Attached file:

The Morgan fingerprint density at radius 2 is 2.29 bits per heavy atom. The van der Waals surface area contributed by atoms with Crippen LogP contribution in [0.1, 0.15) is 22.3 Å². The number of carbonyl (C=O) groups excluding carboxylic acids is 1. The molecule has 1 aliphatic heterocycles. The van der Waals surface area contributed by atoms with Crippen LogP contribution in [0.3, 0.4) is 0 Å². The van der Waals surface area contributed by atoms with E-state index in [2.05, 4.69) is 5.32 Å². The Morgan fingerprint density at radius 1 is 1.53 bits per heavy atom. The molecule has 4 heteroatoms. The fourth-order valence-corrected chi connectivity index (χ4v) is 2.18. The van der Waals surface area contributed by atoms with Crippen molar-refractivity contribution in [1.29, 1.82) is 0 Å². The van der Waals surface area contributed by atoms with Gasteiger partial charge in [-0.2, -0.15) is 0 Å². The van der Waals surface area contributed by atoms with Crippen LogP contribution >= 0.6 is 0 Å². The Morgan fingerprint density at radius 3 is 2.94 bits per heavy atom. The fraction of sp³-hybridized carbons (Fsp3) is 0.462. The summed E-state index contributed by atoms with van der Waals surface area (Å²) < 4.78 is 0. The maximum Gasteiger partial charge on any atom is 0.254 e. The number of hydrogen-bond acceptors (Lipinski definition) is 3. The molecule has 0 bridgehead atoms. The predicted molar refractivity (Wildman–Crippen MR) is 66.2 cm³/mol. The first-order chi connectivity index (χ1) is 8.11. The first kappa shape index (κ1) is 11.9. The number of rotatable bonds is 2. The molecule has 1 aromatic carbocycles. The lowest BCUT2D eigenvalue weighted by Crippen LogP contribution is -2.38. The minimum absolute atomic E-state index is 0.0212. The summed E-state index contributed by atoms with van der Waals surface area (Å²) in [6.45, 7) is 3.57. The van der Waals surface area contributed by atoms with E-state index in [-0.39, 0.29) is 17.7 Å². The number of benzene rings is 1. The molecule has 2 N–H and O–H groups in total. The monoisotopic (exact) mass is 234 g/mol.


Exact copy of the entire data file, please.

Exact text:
The Morgan fingerprint density at radius 2 is 2.29 bits per heavy atom. The van der Waals surface area contributed by atoms with Crippen LogP contribution in [0.1, 0.15) is 22.3 Å². The number of carbonyl (C=O) groups excluding carboxylic acids is 1. The molecule has 1 aliphatic heterocycles. The van der Waals surface area contributed by atoms with Crippen LogP contribution in [0.3, 0.4) is 0 Å². The van der Waals surface area contributed by atoms with E-state index in [2.05, 4.69) is 5.32 Å². The Morgan fingerprint density at radius 1 is 1.53 bits per heavy atom. The molecule has 4 heteroatoms. The fourth-order valence-corrected chi connectivity index (χ4v) is 2.18. The van der Waals surface area contributed by atoms with Crippen molar-refractivity contribution in [1.29, 1.82) is 0 Å². The van der Waals surface area contributed by atoms with Gasteiger partial charge in [-0.2, -0.15) is 0 Å². The van der Waals surface area contributed by atoms with Crippen LogP contribution >= 0.6 is 0 Å². The Morgan fingerprint density at radius 3 is 2.94 bits per heavy atom. The fraction of sp³-hybridized carbons (Fsp3) is 0.462. The summed E-state index contributed by atoms with van der Waals surface area (Å²) < 4.78 is 0. The maximum Gasteiger partial charge on any atom is 0.254 e. The number of hydrogen-bond acceptors (Lipinski definition) is 3. The molecule has 0 bridgehead atoms. The predicted molar refractivity (Wildman–Crippen MR) is 66.2 cm³/mol. The first-order chi connectivity index (χ1) is 8.11. The first kappa shape index (κ1) is 11.9. The number of rotatable bonds is 2. The molecule has 1 aromatic carbocycles. The lowest BCUT2D eigenvalue weighted by Crippen LogP contribution is -2.38. The minimum absolute atomic E-state index is 0.0212. The summed E-state index contributed by atoms with van der Waals surface area (Å²) in [6.45, 7) is 3.57. The van der Waals surface area contributed by atoms with E-state index in [-0.39, 0.29) is 17.7 Å². The number of benzene rings is 1. The molecule has 2 N–H and O–H groups in total. The monoisotopic (exact) mass is 234 g/mol.